[Fwd: Re: News and question.]
djart at linux.gr
Sun Nov 24 12:22:02 EET 2002
On Saturday 23 November 2002 20:46, Theodore J. Soldatos wrote:
> Άλλο ένα mail από τον Pilch. Όπως θα δείτε, ξέρει ελληνικά και ζητάει
> να συμμετέχει στην λίστα, παρακαλώ τον listman μας να τον προσθέσει.
I just subscribed him to this list :)
> Επί τη ευκαιρία, ξαναθυμίζω ότι πρέπει να γραφτεί ένα κείμενο με τις
> θέσεις του HEL.L.U.G. στο θέμα. Το παρακάτω mail του Pilch περιέχει
> σημαντική βοήθεια. Ξαναρωτάω αν προτίθεται κανείς να το αναλάβει.
Ok, I'll take over this task. I'll check out all those links that
Hartmut gave us and based on his draft and I'll write a document
describing Hellug's proposals and counter-proposals. (with lots of
translated parts from the "Call for Action" document).
> δείτε (προς το τέλος του mail) ότι ο Pilch έγραψε ουσιαστικά ένα
> draft του *δικού μας* κειμένου, που μπορεί να αποτελέσει την βάση για
> όποιον το αναλάβει.
> Θα δείτε ότι υπάρχει και link σε ένα paper στα ελληνικά (σε pdf) με
> τα αποτελέσματα που μου περιέγραψε σήμερα η δικηγόρος του Ο.Β.Ι.,
> καθώς και η απάντησή τους σε αυτήν την πρόταση. Περιμένω την
> συμμετοχή σας.
> -------- Original Message --------
> Subject: Re: News and question.
> Date: Fri, 22 Nov 2002 13:06:28 +0100
> From: PILCH Hartmut <phm at a2e.de>
> To: Theodore J. Soldatos <theodore at eexi.gr>
> References: <3DDE0DEB.50000 at eexi.gr>
> On Fri, Nov 22, 2002 at 12:58:51PM +0200, Theodore J. Soldatos wrote:
> > Hello,
> > I have contacted Mrs. Lambrou, a lawyer working for the greek
> > Industrial Property Organization. It looks that she is one of the
> > persons that worked in these commitees. I asked her about the
> > position of the greek side and told me that the work is almost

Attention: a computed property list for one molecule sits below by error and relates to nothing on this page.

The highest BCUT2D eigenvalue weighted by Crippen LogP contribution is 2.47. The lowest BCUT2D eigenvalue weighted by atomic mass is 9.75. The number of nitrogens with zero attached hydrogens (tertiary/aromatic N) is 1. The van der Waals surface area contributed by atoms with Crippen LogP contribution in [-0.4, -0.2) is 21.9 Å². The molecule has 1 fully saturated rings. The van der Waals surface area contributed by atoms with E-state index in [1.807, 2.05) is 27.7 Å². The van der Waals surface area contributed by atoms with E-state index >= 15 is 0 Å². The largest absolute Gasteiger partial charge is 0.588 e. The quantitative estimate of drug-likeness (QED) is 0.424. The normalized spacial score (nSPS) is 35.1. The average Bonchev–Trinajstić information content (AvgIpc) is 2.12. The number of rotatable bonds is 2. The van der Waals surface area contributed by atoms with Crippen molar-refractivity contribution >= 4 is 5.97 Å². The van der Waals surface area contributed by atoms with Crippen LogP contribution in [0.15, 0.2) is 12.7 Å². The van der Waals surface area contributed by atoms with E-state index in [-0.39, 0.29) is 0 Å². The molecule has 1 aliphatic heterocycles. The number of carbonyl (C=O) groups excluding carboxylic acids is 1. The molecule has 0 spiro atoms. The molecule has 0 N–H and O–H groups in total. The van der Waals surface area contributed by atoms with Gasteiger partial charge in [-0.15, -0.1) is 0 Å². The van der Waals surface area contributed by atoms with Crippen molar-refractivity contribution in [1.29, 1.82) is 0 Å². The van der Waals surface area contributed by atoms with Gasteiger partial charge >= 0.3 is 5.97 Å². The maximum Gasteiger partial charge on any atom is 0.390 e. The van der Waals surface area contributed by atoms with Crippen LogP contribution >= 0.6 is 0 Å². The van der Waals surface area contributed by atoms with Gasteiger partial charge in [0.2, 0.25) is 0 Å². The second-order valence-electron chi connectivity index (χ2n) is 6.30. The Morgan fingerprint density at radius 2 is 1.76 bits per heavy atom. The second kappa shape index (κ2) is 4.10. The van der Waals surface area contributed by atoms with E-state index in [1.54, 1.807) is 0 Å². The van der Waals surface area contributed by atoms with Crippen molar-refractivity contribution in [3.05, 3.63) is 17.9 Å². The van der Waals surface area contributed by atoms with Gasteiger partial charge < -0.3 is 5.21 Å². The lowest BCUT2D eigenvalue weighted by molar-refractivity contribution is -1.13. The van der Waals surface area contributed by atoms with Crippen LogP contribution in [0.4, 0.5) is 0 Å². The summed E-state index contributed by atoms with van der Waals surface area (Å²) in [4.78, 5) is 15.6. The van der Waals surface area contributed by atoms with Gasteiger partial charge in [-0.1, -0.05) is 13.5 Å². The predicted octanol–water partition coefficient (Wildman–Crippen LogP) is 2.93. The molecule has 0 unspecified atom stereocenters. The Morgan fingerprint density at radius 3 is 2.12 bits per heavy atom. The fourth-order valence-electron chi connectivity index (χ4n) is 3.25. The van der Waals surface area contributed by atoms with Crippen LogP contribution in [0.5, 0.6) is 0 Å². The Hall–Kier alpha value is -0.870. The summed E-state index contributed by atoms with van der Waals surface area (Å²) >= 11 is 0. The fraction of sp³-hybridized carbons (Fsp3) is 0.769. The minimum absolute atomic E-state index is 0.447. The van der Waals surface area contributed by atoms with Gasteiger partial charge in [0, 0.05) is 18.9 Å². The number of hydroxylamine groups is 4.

> > done and that now is the turn of the
> Indeed, see
> > European Parliament to express a position. The position of Greece
> > (and, as i understand the final proposition is similar), is to not
> > allow in any case patents on business practices and to allow
> > software patents under strict circumstances, i.e. when the patent
> > is firmly connected with another (non-software) patent or
> > something like that (i am not a lawyer, and explaining in english
> > things that a lawyer told me over the phone in greek is even more
> > difficult... :-)).
> They are pretending to be strict, but in reality giving the EPO a
> carte blanche to patent anything, including business methods, just as
> the EPO has been doing for the last few years, with not a single of
> its ridiculous patents (see http://swpat.ffii.org/patents/) failing
> any of the alleged "restrictive" tests which the council working
> party, with the acquiescence (but initial slight protest) of the
> greek lawyers, has put on paper. Please try to read the whole thing,
> it is available in Greek also:
> > She also asked me to write a text describing the position of
> > HEL.L.U.G. for the subject, as we are the only organized effort
> > about Linux and free software in Greece, and that this would be
> > taken under consideration as the official position of the Greek
> > free software community.
> > I would like to ask you if you could point us to references other
> > than www.eurolinux.org and swpant.ffii.org for help on creating
> > the above text.
> These two are the best references, particularly swpat.ffii.org, and
> they already contain a lot of external references.
> > Also, is there any place where we could find the official results
> > of these commities online ?
> See above.
> See also our Proposal and Counter-Proposal
> I think for the time being the best thing you can do is to translate
> our "Call for Action" and some annexed documents into Greek and to
> present this as your position, together with an introductory letter
> which presents your aims in very simple non-patent language, e.g.